Several years ago, Astrid Klein and Mark Dytham invented the Pecha Kucha presentation format in response to two significant problems in presentations: people tend to talk too long and people tend to use PowerPoint slides in mind-numbingly horrible ways. I’m sure you all know what I mean. Klein and Dytham’s solution: add constraints to the presentation format:
They held a conference. It was a success. And the Pecha Kucha format spread around the globe, landing, now in #tfw1 at Rowan University.
Since the first conferences others have added additional constraints to the format, notably limiting the number of images on a slide, limiting how often an image can be used, and how many words may appear on each slide. These are often written in rules that look like this:
Because of the limited time, Pecha Kuchas are wonderfully devoid of fluff and filler. Presenters using such a format get to the point and explicate their points. The presentations are idea-and narrative-driven. That is, they take a single idea or issue (for example, bullying in a cyber world or the impact of gaming on writing) and over the course of the presentation explicate on that idea, the implications of that idea, and offer unique (not cliched) takes on what we are to do with this idea or issue. The presentations, when done well, are fascinating and gripping. They are funny when they need to be. And they leave the audience wanting to know and understand more. That is what you are going to try to do in your project.
Here is an example of a Pecha Kucha by Dan Pink of Wired Magazine in which he explains and provides an example of the format (and mispronounces the name):
For this assignment, each blog group is going to collaboratively compose a Pecha Kucha that considers the impact that Web 2.0 technologies’ affordances and constraints are having on the issue discussed in their blog
That is, I’d like you to look in-depth at the many complex and varied ways that Web 2.0 technologies are transforming how people understand your issue, writing, how they all intersect, and what the implications are for the future, and to present those ideas in a seamless narrative.
Each group will present their Pecha Kucha to the class on the last day of the module. Each group member will also compose a reflection that is due on the Sunday following the end of the module. The reflection will contextualize the work the student completed on the Pecha Kucha. Though this is a group project, students will be assessed in terms of their individual work. If a group members does not fulfill their obligations, the other members will not be penalized.
The Structure of the Pecha Kucha
Each Pecha Kucha must conform to the following constraints:
Though students are creating their own slides and composing their own parts of the narrative, each blog group must collaborate when determining the overall goals of their Pecha Kucha. This is because the presentation must be seamless. That is, it should appear as if it was collaboratively written or written by one person. Here is a suggested work flow for getting started:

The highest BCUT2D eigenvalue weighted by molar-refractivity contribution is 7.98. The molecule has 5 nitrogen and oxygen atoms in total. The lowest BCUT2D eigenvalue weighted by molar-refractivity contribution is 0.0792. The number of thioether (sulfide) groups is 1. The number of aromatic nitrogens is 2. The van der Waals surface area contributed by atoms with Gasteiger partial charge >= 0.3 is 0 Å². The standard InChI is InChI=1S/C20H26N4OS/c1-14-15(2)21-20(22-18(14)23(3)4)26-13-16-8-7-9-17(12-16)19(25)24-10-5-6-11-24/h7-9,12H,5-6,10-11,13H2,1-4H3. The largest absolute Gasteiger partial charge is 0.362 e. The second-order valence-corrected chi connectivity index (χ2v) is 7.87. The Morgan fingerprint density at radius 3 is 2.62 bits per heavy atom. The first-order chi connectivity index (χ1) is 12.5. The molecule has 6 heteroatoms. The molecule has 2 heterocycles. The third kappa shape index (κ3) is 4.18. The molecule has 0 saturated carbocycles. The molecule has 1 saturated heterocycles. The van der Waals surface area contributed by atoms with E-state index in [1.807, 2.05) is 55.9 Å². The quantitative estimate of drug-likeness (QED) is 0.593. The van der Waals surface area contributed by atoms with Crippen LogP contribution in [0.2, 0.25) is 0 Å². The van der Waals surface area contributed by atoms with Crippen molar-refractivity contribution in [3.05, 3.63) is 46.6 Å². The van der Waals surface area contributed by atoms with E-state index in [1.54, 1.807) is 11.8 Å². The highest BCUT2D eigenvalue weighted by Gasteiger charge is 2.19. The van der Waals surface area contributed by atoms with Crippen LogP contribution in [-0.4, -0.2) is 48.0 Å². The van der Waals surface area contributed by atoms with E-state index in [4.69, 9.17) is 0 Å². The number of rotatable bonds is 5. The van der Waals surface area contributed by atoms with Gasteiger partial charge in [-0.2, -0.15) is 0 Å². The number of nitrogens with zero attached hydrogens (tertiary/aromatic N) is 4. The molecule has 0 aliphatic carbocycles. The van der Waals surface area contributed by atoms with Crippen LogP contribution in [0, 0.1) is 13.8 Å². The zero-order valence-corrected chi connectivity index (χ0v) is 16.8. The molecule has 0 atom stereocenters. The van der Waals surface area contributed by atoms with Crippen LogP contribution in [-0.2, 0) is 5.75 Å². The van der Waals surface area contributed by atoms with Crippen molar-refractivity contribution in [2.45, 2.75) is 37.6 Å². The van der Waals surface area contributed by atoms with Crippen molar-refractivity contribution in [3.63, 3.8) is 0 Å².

I suggest setting strict due dates for when work is going to be completed. If a blog member is not doing their work, the rest of the group should move on and not get held up.
I also suggest composing the final PowerPoint on a Mac so there are no presentation issues when moving from a PC to the classroom Mac.
Setting up PowerPoint, Keynote, for a Pecha Kucha
Students must set up PowerPoint or Keynote to advance automatically from slide to slide every 20 seconds. This takes a few easy steps.
Setting Up PowerPoint
These steps can be taken before you start adding slides or after all the slides are completed.
Setting up Keynote (Mac only)
These steps should be taken after all the slides are completed (or during the process if you want to test things out)
You are to compose TWO reflections in ONE .doc, or .docx document, which you will also post as a TWO part final blog (700-800 words total). Write this in response to the following prompts:
Your reflections should be written in Times New Rowan font size 12 and be presented double-spaced. Be sure to put your name at the top of your document.
Submit your reflections in two ways:
2/17: All group members should know what their section of the presentation will be about
2/19: Rough Draft of slides and narrative due by class time in Dropbox
2/24: Final Draft presented to class; your blog group is to create one blog post in which you upload a copy of the PowerPoint and paste in the narratives for each blog member. Attribute the narratives to the blog member by firstname and last initial.
2/27: Add your Reflection to your Dropbox folder by 11pm
3/12: All group members should know what their section of the presentation will be about
3/26: Rough Draft of slides and narrative due by class time in Dropbox
3/31: Final Draft presented to class; your blog group is to create one blog post in which you upload a copy of the PowerPoint and paste in the narratives for each blog member. Attribute the narratives to the blog member by firstname and last initial.
4/2: Add your Reflection to your Dropbox folder by 11pm
4/21: All group members should know what their section of the presentation will be about
4/28: Rough Draft of slides and narrative due by class time in Dropbox
4/30: Final Draft presented to class; your blog group is to create one blog post in which you upload a copy of the PowerPoint and paste in the narratives for each blog member. Attribute the narratives to the blog member by firstname and last initial.
5/3: Add your Reflection to your Dropbox folder and create blog post by 11pm
Beyond creating and delivering this collaborative presentation, each person will provide a substantial reflection (700-800 words) in a two-part blog post (and Word doc uploaded to your portfolio). This will be your final assignment for the module.